Nothing all that interesting happened today. I am on a fairy remote stretch of river and there aren't really any people out here. Barge traffic was heavier today than I have ever seen it. I suppose it will get worse as I move south. The only time they really bother me is when I want to cross the river. There's nothing I can really do about it so I suppose I'll just have to pick a side of the river and stay there. I wanted to listen to my radio today, but was only able to pick up two stations. One was hip hop, the other a religious channel. I decided it would be a good day to just listen to the river and let my mind wander.
I reached Natchez, Mississippi about 2:00 this afternoon. My next big town will be Baton Rouge. My map showed a casino in town and I thought it would be a good idea to hit the buffet. Judging from the number of obese people boarding the boat, I was looking forward to a good one. Unfortunately, I was let down. I spent eight dollars for food that was mediocre at best. At least I didn't leave hungry. I refilled my water and headed out.
This evening, I came upon some people grilling on a sand bar. I made sure to pass close by, hoping for a handout. Sure enough, I was invited over for hot dogs and beer. Shortly after stopping, a storm began to approach. The boaters took off and I set up my camp. The wind picked up out of nowhere. I retreated to my tent to avoid the stinging sand. Had I not stopped for the BBQ I would have been caught on the water and it could have been quite bad. I honestly feel that someone is watching out for me on this trip. After the wind died down, another boat stopped by. A kayak is somewhat of a novelty on the Lower Mississippi and attracts a fair amount of attention. I talked and drank beer with these boaters for a bit before they took off. I turned down an offer to ride back to the bar with them. There are many reasons why that could turn out badly. Even without a trip to the bar, I am feeling pretty good tonight. At least everyone has been friendly.
I found a great classic country station on my radio and stayed up late last night enjoying the music. I woke up tired this morning and found that my great station from last night plays all hot new country in the daytime. I put the radio away preferring silence. The morning was hot and hazy. I knew a thunderstorm would be coming. By mid-morning a dark cloud was moving across the horizon. I was expecting a quick storm so I put on my rain coat rather than set up camp. The thunderstorm passed quickly, but an hour later it was still raining. It was evident I either needed to hit the water or set up camp. I decided to paddle. The rain continued for five hours. There was no wind and the cool rain was a relief after all this hot weather. Lately, many of the upstream towboats have been throttling back their engines as I pass. When they are considerate enough to do this, they make almost no wake instead of the two to four foot waves I often run into in their wakes. I'm sure this wastes a considerable amount of diesel fuel, but it makes paddling easier. Hopefully, more of them will start doing this.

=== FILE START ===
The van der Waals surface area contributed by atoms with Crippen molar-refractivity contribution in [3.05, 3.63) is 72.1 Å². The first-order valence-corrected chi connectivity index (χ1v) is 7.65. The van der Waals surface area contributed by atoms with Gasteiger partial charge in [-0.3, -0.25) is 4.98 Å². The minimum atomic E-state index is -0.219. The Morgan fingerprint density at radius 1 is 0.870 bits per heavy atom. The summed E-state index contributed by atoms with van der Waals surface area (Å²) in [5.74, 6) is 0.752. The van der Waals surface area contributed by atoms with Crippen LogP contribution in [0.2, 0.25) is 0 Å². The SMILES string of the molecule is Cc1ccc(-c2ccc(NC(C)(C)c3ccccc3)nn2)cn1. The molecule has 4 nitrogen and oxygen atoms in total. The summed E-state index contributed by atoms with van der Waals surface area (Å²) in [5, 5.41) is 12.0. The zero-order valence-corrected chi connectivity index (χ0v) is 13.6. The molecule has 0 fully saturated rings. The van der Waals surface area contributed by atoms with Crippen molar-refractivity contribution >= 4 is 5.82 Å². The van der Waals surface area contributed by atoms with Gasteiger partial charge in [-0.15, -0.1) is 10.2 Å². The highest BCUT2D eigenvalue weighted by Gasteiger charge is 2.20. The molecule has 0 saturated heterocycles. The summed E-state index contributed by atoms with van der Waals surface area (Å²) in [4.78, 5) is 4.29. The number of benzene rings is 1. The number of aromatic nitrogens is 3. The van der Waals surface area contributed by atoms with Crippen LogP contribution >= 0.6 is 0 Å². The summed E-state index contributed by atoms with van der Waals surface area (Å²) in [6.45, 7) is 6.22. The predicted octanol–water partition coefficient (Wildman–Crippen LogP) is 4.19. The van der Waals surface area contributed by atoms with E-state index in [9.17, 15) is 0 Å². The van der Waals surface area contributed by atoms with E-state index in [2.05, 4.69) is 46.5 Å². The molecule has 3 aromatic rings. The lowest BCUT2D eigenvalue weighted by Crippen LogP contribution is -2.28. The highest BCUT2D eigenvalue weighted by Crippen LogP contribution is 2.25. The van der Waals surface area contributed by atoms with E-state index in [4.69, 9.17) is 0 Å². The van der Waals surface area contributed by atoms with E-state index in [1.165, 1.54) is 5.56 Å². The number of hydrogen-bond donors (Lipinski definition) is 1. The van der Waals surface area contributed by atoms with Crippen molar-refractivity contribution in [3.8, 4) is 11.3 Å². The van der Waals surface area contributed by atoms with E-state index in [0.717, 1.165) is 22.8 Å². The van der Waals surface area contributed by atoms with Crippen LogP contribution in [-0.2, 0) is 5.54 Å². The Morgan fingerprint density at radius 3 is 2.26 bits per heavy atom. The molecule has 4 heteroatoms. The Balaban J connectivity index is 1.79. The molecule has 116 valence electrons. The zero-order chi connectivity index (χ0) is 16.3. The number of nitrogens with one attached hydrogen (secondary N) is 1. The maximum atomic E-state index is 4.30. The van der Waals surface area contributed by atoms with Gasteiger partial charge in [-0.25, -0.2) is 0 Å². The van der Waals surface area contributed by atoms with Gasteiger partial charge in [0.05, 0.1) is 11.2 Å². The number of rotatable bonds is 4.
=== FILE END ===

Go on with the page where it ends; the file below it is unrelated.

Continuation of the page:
The morning started off beautifully, bright sunny skies, cool temperatures and a light breeze. Things went down hill from there. Just like yesterday, a dark bank of clouds started rolling up river around 11:00 am. I pulled onto a sandbar and flipped the boat over to keep the rain out. The sky got dark and lightning started flashing. The thunder and lightning lasted for about an hour. There was no rain. After the storm passed, I hit the water and it began to rain. Soon the rain quit and was replaced by thunder and lightning. After another dry thunderstorm, it began raining. I paddled in the rain for most of the afternoon. There is more rain in the forecast. I hope it holds off for a few days. All my stuff is wet. I hate getting up in the morning and putting on wet sandy clothes, not to mention the fact that all my things smell even worse wet than they do dry. I pulled up to a ferry landing today to throw away some trash and stretch my legs. It was here that I met my first Cajun. He was a fast talker and I really couldn't understand what he was saying, so I told him I really needed to make some more miles today and took off.
I should have just stayed in bed today. This morning as I was getting into my boat a bee started flying around my head. I took a swing at it with my paddle and missed. Now it was pissed and coming after me. As I got up to run I dropped my Walkman in the water. I picked up my radio and turned my attention back to the bee. It was surprisingly persistent, but I finally got it with the paddle. I put the radio on the deck of the boat to dry until the mid-morning storm arrived. Once again I had a morning thunderstorm. I was caught with no good place to stop, but saw an abandoned hunting shack on the bank. This looked like as good of a place to weather the storm as any and I pulled my boat onto what I thought was a sandbar near the cabin. I stepped out of the boat and into mud nearly to my waist. As I fell into the muck I broke the antenna off of my radio/GPS unit. It doesn't work without it. Hopefully I can get a new antenna in New Orleans. After freeing myself from the quagmire I pulled my boat ashore, grabbed my cooking gear and some lunch and headed to the cabin. It was a small plywood shack sitting about ten feet off the ground on stilts. I climbed the stairs and tried the door. It was unlocked.